Who is your boss?  For many of us, the answer is straightforward.  Maybe it’s the CEO or COO of your company; maybe it’s the supervisor in your division, or maybe you’re your own boss.  For a nonprofit Executive Director or CEO, the answer to that question is a little more complicated.  For that person, an entire board of directors is their boss, and it is up to that board to ensure that the Executive Director has the tools needed to successfully lead and manage the organization.

Of all the roles and responsibilities of a board, hiring and reviewing the Executive Director may be the most important role that the board plays.  After all, this is the person that will lead the organization.  For most organizations, a good executive director is critical to fulfilling the organization’s mission.

To have a successful senior executive, there are several steps that the board needs to take.  First, before hiring a new CEO or Executive Director, the entire board needs to come to agreement on not only the position’s job description, but also what their expectations are for the role.  Do they expect the person to be on-call at all times? Does that individual need to be upbeat and team oriented? Do they need to have a strong sense of community?  What are the qualities the board is seeking that do not show up in a traditional job description?  Once these qualities are agreed upon, ensure that the hiring process helps the board look for these things in addition to what is articulated on the job description.

Once a person is hired into the role, it is critical that the board articulate clearly what they expect from the Executive and what the goals are that they expect the organization to meet.  It is NOT the role of the board to micromanage or to lead the staff; however, setting expectations and goals give the Executive an understanding of what they need to accomplish and what they will be evaluated on.

Once the Executive is in place, it is now the job of the board to ensure that the Executive receives regular feedback and reviews based on established expectations and goals.  Too many times, something goes wrong and then the board decides that they need to conduct a review of the Executive.  However, the board never took the time to articulate its expectations, so the resulting review process is arbitrary and difficult for all involved.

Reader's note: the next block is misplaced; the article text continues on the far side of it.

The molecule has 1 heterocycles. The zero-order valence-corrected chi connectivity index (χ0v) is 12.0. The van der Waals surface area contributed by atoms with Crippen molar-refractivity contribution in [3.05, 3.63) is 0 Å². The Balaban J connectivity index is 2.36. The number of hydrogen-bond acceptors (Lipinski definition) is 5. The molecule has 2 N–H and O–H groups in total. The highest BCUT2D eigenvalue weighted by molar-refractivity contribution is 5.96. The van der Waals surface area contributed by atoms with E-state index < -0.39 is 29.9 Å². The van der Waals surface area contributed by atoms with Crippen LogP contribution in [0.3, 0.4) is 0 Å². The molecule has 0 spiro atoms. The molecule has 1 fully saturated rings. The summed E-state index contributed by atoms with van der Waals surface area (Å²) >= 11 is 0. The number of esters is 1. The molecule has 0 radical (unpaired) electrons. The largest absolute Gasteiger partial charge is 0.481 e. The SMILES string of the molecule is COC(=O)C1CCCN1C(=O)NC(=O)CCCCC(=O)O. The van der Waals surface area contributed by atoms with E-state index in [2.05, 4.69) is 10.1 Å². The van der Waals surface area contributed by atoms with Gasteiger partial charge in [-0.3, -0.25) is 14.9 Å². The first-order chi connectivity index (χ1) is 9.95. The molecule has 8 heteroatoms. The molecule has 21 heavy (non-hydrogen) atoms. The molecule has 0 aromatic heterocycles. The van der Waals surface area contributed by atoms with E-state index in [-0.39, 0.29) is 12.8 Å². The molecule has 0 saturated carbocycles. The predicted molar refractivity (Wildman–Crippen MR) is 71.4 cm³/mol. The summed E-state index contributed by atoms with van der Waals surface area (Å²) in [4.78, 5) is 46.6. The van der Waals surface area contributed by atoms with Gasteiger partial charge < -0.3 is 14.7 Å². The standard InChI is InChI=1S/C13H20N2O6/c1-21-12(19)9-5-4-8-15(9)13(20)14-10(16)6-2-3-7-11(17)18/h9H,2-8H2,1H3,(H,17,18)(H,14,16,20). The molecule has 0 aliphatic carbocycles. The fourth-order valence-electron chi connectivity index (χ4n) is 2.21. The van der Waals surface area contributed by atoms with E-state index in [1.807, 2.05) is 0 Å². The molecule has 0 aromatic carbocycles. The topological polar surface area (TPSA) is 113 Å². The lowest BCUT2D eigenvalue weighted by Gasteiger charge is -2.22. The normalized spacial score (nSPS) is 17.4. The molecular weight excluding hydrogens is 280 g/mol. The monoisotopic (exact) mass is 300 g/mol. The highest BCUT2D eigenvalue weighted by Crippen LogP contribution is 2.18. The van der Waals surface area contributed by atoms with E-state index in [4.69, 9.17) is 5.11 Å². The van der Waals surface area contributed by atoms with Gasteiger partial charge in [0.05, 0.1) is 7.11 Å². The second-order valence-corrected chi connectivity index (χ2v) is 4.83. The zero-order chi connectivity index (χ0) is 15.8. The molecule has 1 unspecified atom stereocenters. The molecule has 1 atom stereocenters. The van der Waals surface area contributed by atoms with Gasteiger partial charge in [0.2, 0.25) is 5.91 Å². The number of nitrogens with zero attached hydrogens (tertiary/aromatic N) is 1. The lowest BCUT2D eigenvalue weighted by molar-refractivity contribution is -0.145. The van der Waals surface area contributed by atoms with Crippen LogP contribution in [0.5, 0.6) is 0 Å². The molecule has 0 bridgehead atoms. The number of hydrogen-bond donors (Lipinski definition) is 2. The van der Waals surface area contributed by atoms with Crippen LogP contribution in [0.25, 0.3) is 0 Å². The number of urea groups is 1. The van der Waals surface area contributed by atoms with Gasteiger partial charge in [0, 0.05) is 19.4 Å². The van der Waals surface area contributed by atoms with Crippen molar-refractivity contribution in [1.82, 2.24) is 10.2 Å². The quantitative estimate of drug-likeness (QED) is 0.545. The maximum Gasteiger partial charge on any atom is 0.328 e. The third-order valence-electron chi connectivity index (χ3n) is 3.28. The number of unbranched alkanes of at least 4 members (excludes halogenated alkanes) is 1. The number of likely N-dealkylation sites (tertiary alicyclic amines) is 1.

The review process does not have to occur annually, but many boards like to conduct a formal review on an annual basis — one that gathers information from the full board and possibly staff and other stakeholders regarding the Executive’s performance as it relates to expectations and goals.  This gives the board and the Executive a more complete understanding of performance and doesn’t depend solely on what the board sees at meetings.  However, the board can also use a more informal process that utilizes the board chair or a personnel committee to meet with the Executive on a regular basis to review performance and goals and help with problem solving.  Again, the role of the board is to ensure the Executive is meeting goals and understands expectations and priorities, not to manage the organization.

Finally, if an Executive Director is not meeting the expectations and not meeting the goals of the organization, it is up to the board to put the best interest of the organization first.  This might mean firing an Executive or working through a performance plan.  Many of us serve in this role in our own organizations, but find being a volunteer board member forced to fire an Executive particularly challenging.  The board needs to make sure they have all their ducks in a row and should keep in mind their fiduciary responsibility to the organization.

Ideally, if the board has spent the time to identify needs, set goals, set expectations and communicate them on a regular basis, the organization will have the successful Executive that it needs to meet its mission.